Despite very good results in terms of function and longevity being currently achieved with primary total knee replacement surgery, knee replacements unfortunately do not last forever. Knee replacement implants may fail after 10 to 15 years. There are many reasons why a revision knee replacement may need to be undertaken. These include
- Wear of the plastic tibial insert
- Deep infection – presenting as persistent pain and swelling
- Loosening of implants – sometimes the bond between the implants and the bone weakens
- Bone loss – plastic wear particles in the knee can cause bone loss or osteolysis
- Malalignment – very rarely a knee can be painful and stiff due to imperfect positioning of the implants
Pre and post-operative x-rays of a revision TKR for worn out plastic tibial insert
Before determining whether a knee replacement needs to be revised many investigations will probably be required. These will include sets of x-rays, blood tests to exclude infection, nuclear bone scanning to detect for early loosening and possible needle aspiration of knee fluid for microbiological examination.
The surgery involves removing all of the previous knee replacement and implanting new components. One problem this can cause is further bone loss and every step is undertaken to minimise this. If infection can be excluded then the revision operation can be carried out in one stage. However if infection is either proven or strongly suspected then the surgery will involve two stages – the first being complete removal of the implants with insertion of an antibiotic spacer and the second being the insertion of the new knee implants some 6-8 weeks later. In the interim period the patient may require the intravenous administration of antibiotic to fully eradicate the infection.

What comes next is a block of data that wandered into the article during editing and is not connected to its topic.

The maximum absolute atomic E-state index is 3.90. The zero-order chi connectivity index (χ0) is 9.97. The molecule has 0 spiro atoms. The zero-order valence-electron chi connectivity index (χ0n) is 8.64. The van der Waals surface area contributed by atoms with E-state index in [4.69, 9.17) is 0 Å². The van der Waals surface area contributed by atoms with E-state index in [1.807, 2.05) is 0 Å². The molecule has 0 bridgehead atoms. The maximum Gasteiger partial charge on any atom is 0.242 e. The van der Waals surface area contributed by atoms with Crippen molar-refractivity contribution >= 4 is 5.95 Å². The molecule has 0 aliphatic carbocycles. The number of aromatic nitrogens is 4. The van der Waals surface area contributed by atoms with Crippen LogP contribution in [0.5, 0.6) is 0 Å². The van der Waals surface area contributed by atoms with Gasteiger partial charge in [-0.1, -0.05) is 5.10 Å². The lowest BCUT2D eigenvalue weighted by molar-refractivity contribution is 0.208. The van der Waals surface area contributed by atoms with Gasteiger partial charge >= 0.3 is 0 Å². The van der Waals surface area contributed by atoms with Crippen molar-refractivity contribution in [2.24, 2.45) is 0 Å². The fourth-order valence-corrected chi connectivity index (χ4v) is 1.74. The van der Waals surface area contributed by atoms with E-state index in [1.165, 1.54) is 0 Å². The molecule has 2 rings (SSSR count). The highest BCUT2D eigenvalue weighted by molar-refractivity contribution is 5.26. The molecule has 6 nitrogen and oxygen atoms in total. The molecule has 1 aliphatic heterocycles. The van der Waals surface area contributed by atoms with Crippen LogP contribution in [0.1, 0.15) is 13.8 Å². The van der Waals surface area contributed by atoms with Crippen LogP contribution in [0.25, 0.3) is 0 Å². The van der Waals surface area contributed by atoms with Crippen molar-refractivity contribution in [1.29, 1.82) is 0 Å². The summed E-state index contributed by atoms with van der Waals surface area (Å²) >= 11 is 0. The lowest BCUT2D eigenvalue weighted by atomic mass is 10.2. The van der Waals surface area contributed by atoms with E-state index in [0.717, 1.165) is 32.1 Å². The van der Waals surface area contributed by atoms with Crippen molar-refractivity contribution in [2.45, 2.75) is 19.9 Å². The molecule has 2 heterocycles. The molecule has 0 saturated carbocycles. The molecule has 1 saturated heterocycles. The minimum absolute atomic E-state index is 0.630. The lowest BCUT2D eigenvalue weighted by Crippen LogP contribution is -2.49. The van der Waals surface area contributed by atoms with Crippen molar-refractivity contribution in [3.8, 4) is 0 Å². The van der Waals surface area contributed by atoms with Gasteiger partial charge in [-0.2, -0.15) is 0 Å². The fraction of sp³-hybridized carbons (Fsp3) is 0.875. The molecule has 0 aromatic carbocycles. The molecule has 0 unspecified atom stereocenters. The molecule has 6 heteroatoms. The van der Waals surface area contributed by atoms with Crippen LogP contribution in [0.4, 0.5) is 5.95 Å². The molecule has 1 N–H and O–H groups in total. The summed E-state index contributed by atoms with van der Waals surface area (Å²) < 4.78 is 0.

Revision knee replacement is more complex and demanding than primary surgery but is still a viable option for a ‘worn out’ knee replacement. The operating time is slightly longer as is the duration of the hospital stay – this could be over 1 week rather than the 3 to 6 days for primary total knee replacement (TKR). During surgery the new prosthesis has to be able to cope with the bone loss caused by the removal of the original knee replacement and this is achieved by using stems inserted into both the femur and tibia and metal blocks and wedges which are attached to the main components. The stems provide much improved stability to the construct.
Revision TKR is a major operation but can offer excellent pain relief after a failed primary TKR and there are currently very sophisticated implants available to recreate a knee joint with good motion and stability. Following the surgery a demanding rehabilitation regime is undertaken and it can take many months before the true benefit of surgery becomes apparent. Occasionally a knee brace may be required and the range of movement may not be as good as a primary TKR.
All of the risks associated with primary TKR are increased with revision surgery especially infection, bleeding, blood clot formation and nerve damage. Mr Rees specialises in revision TKR and he would be very happy to discuss the merits and possible complications of revision surgery in any patient with continuing problems after a primary TKR.